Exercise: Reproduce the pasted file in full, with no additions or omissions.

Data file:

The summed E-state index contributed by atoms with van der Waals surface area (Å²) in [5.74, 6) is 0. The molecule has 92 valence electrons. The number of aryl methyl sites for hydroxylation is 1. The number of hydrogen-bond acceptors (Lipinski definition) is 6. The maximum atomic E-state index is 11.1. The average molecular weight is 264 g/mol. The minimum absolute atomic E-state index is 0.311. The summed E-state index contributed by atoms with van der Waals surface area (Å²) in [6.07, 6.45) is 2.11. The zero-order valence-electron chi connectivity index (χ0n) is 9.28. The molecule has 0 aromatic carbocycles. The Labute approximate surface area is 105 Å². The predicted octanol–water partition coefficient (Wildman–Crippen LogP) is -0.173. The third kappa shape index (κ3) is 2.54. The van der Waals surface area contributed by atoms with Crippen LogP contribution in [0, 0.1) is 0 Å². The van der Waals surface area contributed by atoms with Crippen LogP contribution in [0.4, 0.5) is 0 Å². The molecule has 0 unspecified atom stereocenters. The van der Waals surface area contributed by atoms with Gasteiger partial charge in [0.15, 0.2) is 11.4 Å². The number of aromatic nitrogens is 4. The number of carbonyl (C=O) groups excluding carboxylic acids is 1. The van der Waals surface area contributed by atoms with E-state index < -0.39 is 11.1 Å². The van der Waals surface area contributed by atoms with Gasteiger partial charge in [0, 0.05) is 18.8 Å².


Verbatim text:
The summed E-state index contributed by atoms with van der Waals surface area (Å²) in [5.74, 6) is 0. The molecule has 92 valence electrons. The number of aryl methyl sites for hydroxylation is 1. The number of hydrogen-bond acceptors (Lipinski definition) is 6. The maximum atomic E-state index is 11.1. The average molecular weight is 264 g/mol. The minimum absolute atomic E-state index is 0.311. The summed E-state index contributed by atoms with van der Waals surface area (Å²) in [6.07, 6.45) is 2.11. The zero-order valence-electron chi connectivity index (χ0n) is 9.28. The molecule has 0 aromatic carbocycles. The Labute approximate surface area is 105 Å². The predicted octanol–water partition coefficient (Wildman–Crippen LogP) is -0.173. The third kappa shape index (κ3) is 2.54. The van der Waals surface area contributed by atoms with Crippen LogP contribution in [0, 0.1) is 0 Å². The van der Waals surface area contributed by atoms with Crippen LogP contribution in [0.4, 0.5) is 0 Å². The molecule has 0 unspecified atom stereocenters. The van der Waals surface area contributed by atoms with Gasteiger partial charge in [0.15, 0.2) is 11.4 Å². The number of aromatic nitrogens is 4. The number of carbonyl (C=O) groups excluding carboxylic acids is 1. The van der Waals surface area contributed by atoms with E-state index < -0.39 is 11.1 Å². The van der Waals surface area contributed by atoms with Gasteiger partial charge in [0, 0.05) is 18.8 Å².